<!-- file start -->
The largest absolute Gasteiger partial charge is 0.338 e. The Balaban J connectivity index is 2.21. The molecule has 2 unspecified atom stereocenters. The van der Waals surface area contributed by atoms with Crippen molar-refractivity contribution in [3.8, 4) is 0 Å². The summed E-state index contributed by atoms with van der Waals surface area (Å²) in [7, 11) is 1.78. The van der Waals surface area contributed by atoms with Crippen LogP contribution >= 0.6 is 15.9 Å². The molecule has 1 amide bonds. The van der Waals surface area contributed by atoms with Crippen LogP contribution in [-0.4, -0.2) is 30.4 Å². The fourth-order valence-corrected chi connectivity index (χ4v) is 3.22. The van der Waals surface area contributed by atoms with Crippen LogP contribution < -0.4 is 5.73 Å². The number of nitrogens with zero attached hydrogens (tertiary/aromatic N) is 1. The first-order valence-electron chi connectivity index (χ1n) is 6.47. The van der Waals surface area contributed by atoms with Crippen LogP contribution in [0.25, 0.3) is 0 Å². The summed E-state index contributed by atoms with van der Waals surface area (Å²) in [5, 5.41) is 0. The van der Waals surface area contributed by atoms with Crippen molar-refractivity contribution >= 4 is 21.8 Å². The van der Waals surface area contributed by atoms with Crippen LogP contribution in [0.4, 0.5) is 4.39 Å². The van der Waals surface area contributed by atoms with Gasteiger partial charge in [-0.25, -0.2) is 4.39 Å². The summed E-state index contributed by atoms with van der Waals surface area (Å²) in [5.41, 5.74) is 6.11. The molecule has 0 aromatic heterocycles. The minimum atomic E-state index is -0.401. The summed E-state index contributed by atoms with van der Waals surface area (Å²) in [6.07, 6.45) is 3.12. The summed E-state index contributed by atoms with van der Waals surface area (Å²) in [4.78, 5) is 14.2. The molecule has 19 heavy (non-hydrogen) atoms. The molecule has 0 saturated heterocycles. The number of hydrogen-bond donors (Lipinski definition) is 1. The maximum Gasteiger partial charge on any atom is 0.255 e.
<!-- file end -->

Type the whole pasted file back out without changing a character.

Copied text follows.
The largest absolute Gasteiger partial charge is 0.338 e. The Balaban J connectivity index is 2.21. The molecule has 2 unspecified atom stereocenters. The van der Waals surface area contributed by atoms with Crippen molar-refractivity contribution in [3.8, 4) is 0 Å². The summed E-state index contributed by atoms with van der Waals surface area (Å²) in [7, 11) is 1.78. The van der Waals surface area contributed by atoms with Crippen LogP contribution >= 0.6 is 15.9 Å². The molecule has 1 amide bonds. The van der Waals surface area contributed by atoms with Crippen LogP contribution in [-0.4, -0.2) is 30.4 Å². The fourth-order valence-corrected chi connectivity index (χ4v) is 3.22. The van der Waals surface area contributed by atoms with Crippen LogP contribution < -0.4 is 5.73 Å². The number of nitrogens with zero attached hydrogens (tertiary/aromatic N) is 1. The first-order valence-electron chi connectivity index (χ1n) is 6.47. The van der Waals surface area contributed by atoms with Crippen LogP contribution in [0.25, 0.3) is 0 Å². The summed E-state index contributed by atoms with van der Waals surface area (Å²) in [5, 5.41) is 0. The van der Waals surface area contributed by atoms with Crippen molar-refractivity contribution >= 4 is 21.8 Å². The van der Waals surface area contributed by atoms with Crippen LogP contribution in [0.4, 0.5) is 4.39 Å². The van der Waals surface area contributed by atoms with Gasteiger partial charge in [-0.25, -0.2) is 4.39 Å². The summed E-state index contributed by atoms with van der Waals surface area (Å²) in [5.41, 5.74) is 6.11. The molecule has 0 aromatic heterocycles. The minimum atomic E-state index is -0.401. The summed E-state index contributed by atoms with van der Waals surface area (Å²) in [6.07, 6.45) is 3.12. The summed E-state index contributed by atoms with van der Waals surface area (Å²) in [4.78, 5) is 14.2. The molecule has 19 heavy (non-hydrogen) atoms. The molecule has 0 saturated heterocycles. The number of hydrogen-bond donors (Lipinski definition) is 1. The maximum Gasteiger partial charge on any atom is 0.255 e.